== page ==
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Drink at Luigi’s and dream of Argentina

By Celia Strong

Life can be so trying sometimes. Unhappy weather, long lines at grocery stores, friends staying too long at your house, beach sand in your carpet – so many things. Yuck! But, thankfully, we can always count on having new wines. Week after week. And, no matter what the ups and downs of everyday life are, there is a sense of security in knowing our new wines will go on. And, too, a sense that these new wines, and all of our old familiar ones, will make it all seems better.

This week, we are going way down south. Back to Argentina, the largest wine producing country in South America. Even though it is the second largest size-wise, it has over 1,000,000 square miles of vineyards. Most of them located in the foothills of the Andes Mountains, three quarters of them in the Mendoza region. The combination of vineyards on arid, dessert valley floors and at high altitudes of up to 5,000 feet above sea level gives Argentina their aromatic, intensely flavored wines.

The history of grape growing and winemaking in Argentina dates back to 1534 when two immigrants, Father Cidrón and Juan Juffré, who founded the town of Mendoza, planted the first grapes. Artificial irrigation, necessary for their vines, was already established in the western part of the country. The flow of melting snow and ice coming down the mountains was channeled to where it was needed. In the 19th century, Italian and Spanish immigrants brought better, European techniques and grape varieties. The presence of Malbec, Cabernet Sauvignon and Merlot led to much better quality in Argentine wines. In the 1990’s, Argentina became a big, successful wine producer. As we know, Malbec has become their main claim to making great wines. But, as we keep exploring new wines, we can learn that others are just as good. Today, that is our assignment!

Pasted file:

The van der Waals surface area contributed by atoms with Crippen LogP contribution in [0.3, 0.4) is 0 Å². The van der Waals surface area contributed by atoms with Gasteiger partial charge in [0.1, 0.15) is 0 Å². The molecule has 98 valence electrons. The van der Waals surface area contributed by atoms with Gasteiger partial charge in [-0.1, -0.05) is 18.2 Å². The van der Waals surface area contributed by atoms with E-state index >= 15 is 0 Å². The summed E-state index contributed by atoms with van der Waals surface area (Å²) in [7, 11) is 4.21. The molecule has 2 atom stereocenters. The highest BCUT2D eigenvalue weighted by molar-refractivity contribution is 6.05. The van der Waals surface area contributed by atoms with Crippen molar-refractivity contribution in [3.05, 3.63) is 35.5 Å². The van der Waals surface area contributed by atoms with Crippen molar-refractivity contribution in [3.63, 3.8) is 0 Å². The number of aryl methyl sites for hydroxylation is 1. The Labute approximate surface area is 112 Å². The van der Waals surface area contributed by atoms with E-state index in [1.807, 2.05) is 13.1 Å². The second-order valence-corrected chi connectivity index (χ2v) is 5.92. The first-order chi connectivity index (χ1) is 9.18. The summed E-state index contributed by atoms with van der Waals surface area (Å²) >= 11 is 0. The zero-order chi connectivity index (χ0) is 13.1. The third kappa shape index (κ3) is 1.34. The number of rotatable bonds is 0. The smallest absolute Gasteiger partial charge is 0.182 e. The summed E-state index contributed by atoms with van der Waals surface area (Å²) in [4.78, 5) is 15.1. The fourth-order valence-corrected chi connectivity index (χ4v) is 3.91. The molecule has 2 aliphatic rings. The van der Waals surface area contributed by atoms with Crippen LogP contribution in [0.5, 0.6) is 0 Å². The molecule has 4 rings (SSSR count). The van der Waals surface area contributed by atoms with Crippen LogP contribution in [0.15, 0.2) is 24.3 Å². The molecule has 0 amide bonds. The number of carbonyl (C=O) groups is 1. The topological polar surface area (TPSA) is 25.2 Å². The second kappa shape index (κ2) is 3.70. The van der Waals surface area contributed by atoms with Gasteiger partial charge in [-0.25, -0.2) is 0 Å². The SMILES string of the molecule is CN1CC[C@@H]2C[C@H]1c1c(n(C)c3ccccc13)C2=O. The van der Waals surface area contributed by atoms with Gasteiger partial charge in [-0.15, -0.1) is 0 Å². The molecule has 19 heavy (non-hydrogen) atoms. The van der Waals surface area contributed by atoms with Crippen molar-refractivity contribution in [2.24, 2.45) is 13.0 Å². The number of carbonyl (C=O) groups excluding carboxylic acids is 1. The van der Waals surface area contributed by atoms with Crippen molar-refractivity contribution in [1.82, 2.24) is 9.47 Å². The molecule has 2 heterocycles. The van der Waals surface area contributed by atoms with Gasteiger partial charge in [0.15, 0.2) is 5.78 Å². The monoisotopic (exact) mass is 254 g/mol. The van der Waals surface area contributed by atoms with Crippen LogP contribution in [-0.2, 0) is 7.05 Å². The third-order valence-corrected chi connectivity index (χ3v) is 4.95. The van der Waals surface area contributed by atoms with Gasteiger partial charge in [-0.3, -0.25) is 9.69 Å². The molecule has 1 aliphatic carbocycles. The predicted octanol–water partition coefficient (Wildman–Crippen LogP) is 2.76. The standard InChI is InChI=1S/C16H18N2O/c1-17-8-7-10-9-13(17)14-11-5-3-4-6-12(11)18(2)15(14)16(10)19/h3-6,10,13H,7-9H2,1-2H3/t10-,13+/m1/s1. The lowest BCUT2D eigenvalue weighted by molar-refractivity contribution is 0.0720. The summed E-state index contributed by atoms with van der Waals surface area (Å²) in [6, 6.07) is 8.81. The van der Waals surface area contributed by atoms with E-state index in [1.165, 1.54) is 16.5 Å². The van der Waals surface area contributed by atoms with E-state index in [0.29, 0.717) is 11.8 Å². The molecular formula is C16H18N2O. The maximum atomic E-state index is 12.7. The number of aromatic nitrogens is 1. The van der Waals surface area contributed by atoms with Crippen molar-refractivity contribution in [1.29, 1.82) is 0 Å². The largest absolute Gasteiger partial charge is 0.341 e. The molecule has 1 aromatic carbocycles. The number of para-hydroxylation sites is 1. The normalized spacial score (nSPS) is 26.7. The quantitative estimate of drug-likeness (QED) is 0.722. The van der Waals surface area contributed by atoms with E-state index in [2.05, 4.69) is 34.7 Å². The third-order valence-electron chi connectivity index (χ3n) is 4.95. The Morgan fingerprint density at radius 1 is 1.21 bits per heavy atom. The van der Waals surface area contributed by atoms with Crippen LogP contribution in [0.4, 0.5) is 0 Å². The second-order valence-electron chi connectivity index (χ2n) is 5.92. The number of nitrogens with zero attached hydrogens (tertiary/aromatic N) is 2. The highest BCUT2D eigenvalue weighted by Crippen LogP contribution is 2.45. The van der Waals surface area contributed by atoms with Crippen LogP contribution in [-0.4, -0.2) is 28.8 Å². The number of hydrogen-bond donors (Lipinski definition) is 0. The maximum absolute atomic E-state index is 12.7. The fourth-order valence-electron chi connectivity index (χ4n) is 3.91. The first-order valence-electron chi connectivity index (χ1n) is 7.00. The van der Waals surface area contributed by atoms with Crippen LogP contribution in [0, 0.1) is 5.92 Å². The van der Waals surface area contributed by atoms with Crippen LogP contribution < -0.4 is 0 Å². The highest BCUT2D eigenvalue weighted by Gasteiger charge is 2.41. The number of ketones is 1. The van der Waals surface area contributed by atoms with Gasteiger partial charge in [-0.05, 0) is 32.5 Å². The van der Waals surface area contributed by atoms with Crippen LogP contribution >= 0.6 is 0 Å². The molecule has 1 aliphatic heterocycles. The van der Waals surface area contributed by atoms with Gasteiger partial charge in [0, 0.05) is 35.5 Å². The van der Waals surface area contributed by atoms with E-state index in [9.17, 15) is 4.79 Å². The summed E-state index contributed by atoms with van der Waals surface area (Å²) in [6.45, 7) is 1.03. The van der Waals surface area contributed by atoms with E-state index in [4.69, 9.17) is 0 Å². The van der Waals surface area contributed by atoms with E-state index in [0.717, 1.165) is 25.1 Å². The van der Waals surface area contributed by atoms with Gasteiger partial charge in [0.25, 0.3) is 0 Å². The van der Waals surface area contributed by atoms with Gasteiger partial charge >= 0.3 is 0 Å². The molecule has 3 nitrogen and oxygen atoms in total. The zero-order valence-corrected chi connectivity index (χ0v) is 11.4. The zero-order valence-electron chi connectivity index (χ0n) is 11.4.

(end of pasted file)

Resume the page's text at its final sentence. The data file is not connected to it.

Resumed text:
Our winery this week is Bodega Luigi Bosca. Founded in 1901 by Don Leoncio Arizu, this is the oldest family-owned winery in the whole country. Today, it is managed by Alberto, Sr. and Alberto, Jr., third and fourth generation Arizu family members. Besides being the oldest winery in Mendoza, Luigi Bosca is also a leader in many other facets of their industry. In 1988, they were responsible for establishing the Lujan de Cuyo Denomination of Origin (DO) appellation. This DO has stricter rules for aging and viticulture. Including wines labeled as DO have to come from vines that are a minimum of 50 years old. Further, Bosca is one of the first to look to improving their wines using biodynamics and biodiversity. Each vineyard’s ecosystem is maintained. Bodega Luigi Bosca makes several tiers of wines, ours today are the Luigi Bosca label. These wines come from the best, estate vineyards.

Having said that Argentine wines have grown beyond their Malbecs, our first wine this week is made from the country’s second most grown red variety – Cabernet Sauvignon. These grapes grow in Bosca’s east-facing El Paraiso vineyard in Lujan de Cuyo. The vines are an average of about 45 years old and grow at just over 2,500 feet above sea level. The soil here is well drained, shallow and a mix of limestone and silt. The grapes are hand-picked and sorted and destemmed when they get to the winery. Fermentation is in stainless steel tanks at cool temperatures and the wine is aged for 14 months in French and American oak barrels. It is lightly filtered. And delicious. Fresh and fruity and velvety. It has aromas and flavors of black and red fruits (dark cherries, black currants) violets and chocolate. It is full bodied with good structure and goes well with red meats and game, grilled for sure, and hard cheeses. This wine is 100% Cabernet. For $14.97.

Our second wine this week is way less common a variety for Argentina. But only because the big wide wine world hasn’t discovered it yet. It’s the Luigi Bosca Pinot Noir. These grapes, in fact, grow very close to Bosca’s Cabernet grapes, and these Pinot grapes are handled exactly like the other Bosca varieties. But the wines are aged only 12 months in new and second-use French barrels. Milder oaking for a milder wine. Also 100%, this Pinot explodes with flavors and textures. Red cherries, strawberries, cranberries, violets, chocolates, espresso, truffles. Yum! This wine is a perfect blending of Old World and New World style Pinot Noir. Fruit flavors and earthiness. It goes well with seafood and poultry and game birds. And soft cheeses. My thinking is this is a better surprise as we try our new wines, because it can open our eyes to some missed opportunities in Argentine wines. For $14.97.

So, yep, two new wines. And both outstanding. And both a lesson well learned. On we go for another week of hot humidity. But we are now well armed to get through it. Enjoy.

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